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What happens to a person after death?

Where do we go after we die? It seems everybody would like to know. Do we enjoy paradise? Do we burn in hell? Do we cease to exist? Death is a big mystery. People have all sorts of ways of dealing with it. They contact the dead through mediums. They build elaborate mausoleums to pay tribute to the deceased. The pharaohs of ancient Egypt built their pyramids to guarantee their afterlife. And what of those near-death experiences? What about the white light at the end of a tunnel; the soul hovering over body? What do we make of these occurrences?


The Bible makes it plain that what happens to a person’s soul after death depends on his or her response to the Gospel of Jesus Christ. Death affords no second chance to repent and embrace salvation. This is supported by the writer of Hebrews, who says: “Just as man is destined to die once, and after that to face judgment…(9:27). Paul used the judgment seat of Christ to motivate holy living among the church at Corinth. “For we must all appear before the judgment seat of Christ, that each one may receive what is due him for the things done while in the body, whether good or bad.” (2 Corinthians 5:10)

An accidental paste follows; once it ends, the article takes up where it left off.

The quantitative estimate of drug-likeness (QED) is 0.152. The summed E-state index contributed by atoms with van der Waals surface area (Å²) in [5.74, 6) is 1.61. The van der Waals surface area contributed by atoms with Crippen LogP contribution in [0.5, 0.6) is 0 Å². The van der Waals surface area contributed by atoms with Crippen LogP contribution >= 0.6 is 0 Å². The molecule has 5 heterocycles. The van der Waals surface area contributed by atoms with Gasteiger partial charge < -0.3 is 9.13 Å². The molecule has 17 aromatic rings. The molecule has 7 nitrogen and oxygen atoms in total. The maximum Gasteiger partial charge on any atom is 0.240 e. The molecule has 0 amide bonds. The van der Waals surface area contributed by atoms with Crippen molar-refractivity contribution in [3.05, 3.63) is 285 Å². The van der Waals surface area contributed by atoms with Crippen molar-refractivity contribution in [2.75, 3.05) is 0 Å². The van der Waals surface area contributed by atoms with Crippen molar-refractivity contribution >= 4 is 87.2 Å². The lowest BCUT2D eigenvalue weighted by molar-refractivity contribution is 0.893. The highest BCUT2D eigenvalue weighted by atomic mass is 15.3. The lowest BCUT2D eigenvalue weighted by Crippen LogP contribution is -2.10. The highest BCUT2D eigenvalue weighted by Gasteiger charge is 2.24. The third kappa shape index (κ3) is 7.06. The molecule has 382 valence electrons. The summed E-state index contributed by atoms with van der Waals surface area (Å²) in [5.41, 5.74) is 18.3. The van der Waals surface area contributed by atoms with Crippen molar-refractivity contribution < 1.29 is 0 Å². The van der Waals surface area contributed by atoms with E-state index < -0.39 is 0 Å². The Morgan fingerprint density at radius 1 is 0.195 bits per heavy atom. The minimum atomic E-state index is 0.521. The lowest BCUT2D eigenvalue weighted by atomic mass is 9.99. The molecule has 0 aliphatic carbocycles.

Believers have the promise of eternal life from Jesus: “For my Father’s will is that everyone who looks to the Son and believes in him shall have eternal life, and I will raise him up at the last day.” (John 6:40; 11:25). After death, they enjoy communion with Christ (Philippians 1:23; 2 Corinthians 5:8) while anticipating their future resurrection bodies (I Corinthians 15:51-53, I Thessalonians 4:14-18)


Unbelievers after death are in a state of anguish and torment in Hades separated from God (Luke 16:23–25, 28; 2 Peter 2:9) awaiting the resurrection and final judgment (John 5:28–29; Matthew 25:31-46). This is an intermediate state until the final consummation of the age. The ultimate destination is the second death, the eternal place of punishment called the “lake of fire” (Revelation 20:14-15).


Some Christians believe in purgatory, a middle state between heaven and hell, where believers go to endure temporary punishment for their sins. This belief has no basis on the Bible and arose due to faulty legalistic theology during early medieval times. The doctrine of purgatory has been rejected by the Eastern Orthodox Church and most Protestants.

Without any middle destination, a person’s soul after death will be found either in the blissful presence of the Savior or separated from His presence in unquenchable fire. In this state believers await the future resurrection and the promise of a new body that will be incorruptible, like the resurrection body of Jesus which will live for eternity (I Corinthians 15:35-55; Philippians 3:20-21; I John 3:2).


At the time of death, God is either your best friend or your worst enemy. He wants to be your best friend if you came to Him on His terms.

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